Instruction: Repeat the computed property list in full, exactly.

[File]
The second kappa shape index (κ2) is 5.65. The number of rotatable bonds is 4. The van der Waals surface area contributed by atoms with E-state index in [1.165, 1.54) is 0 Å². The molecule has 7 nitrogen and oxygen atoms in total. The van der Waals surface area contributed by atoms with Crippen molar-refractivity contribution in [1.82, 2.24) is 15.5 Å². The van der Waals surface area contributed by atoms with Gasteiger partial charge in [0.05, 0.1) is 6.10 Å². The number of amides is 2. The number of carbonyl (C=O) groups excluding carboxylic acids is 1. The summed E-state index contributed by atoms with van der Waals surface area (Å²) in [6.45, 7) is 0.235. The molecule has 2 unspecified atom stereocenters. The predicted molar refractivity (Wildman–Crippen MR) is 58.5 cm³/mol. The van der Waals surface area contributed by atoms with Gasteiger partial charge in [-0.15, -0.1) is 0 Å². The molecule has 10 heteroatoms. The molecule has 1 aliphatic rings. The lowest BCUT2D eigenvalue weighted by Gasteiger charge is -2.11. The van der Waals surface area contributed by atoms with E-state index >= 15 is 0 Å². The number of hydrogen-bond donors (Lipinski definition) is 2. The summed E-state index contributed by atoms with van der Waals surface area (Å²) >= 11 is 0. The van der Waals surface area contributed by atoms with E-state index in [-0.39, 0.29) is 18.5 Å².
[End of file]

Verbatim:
The second kappa shape index (κ2) is 5.65. The number of rotatable bonds is 4. The van der Waals surface area contributed by atoms with E-state index in [1.165, 1.54) is 0 Å². The molecule has 7 nitrogen and oxygen atoms in total. The van der Waals surface area contributed by atoms with Crippen molar-refractivity contribution in [1.82, 2.24) is 15.5 Å². The van der Waals surface area contributed by atoms with Gasteiger partial charge in [0.05, 0.1) is 6.10 Å². The number of amides is 2. The number of carbonyl (C=O) groups excluding carboxylic acids is 1. The summed E-state index contributed by atoms with van der Waals surface area (Å²) in [6.45, 7) is 0.235. The molecule has 2 unspecified atom stereocenters. The predicted molar refractivity (Wildman–Crippen MR) is 58.5 cm³/mol. The van der Waals surface area contributed by atoms with Gasteiger partial charge in [-0.15, -0.1) is 0 Å². The molecule has 10 heteroatoms. The molecule has 1 aliphatic rings. The lowest BCUT2D eigenvalue weighted by Gasteiger charge is -2.11. The van der Waals surface area contributed by atoms with E-state index >= 15 is 0 Å². The number of hydrogen-bond donors (Lipinski definition) is 2. The summed E-state index contributed by atoms with van der Waals surface area (Å²) >= 11 is 0. The van der Waals surface area contributed by atoms with E-state index in [-0.39, 0.29) is 18.5 Å².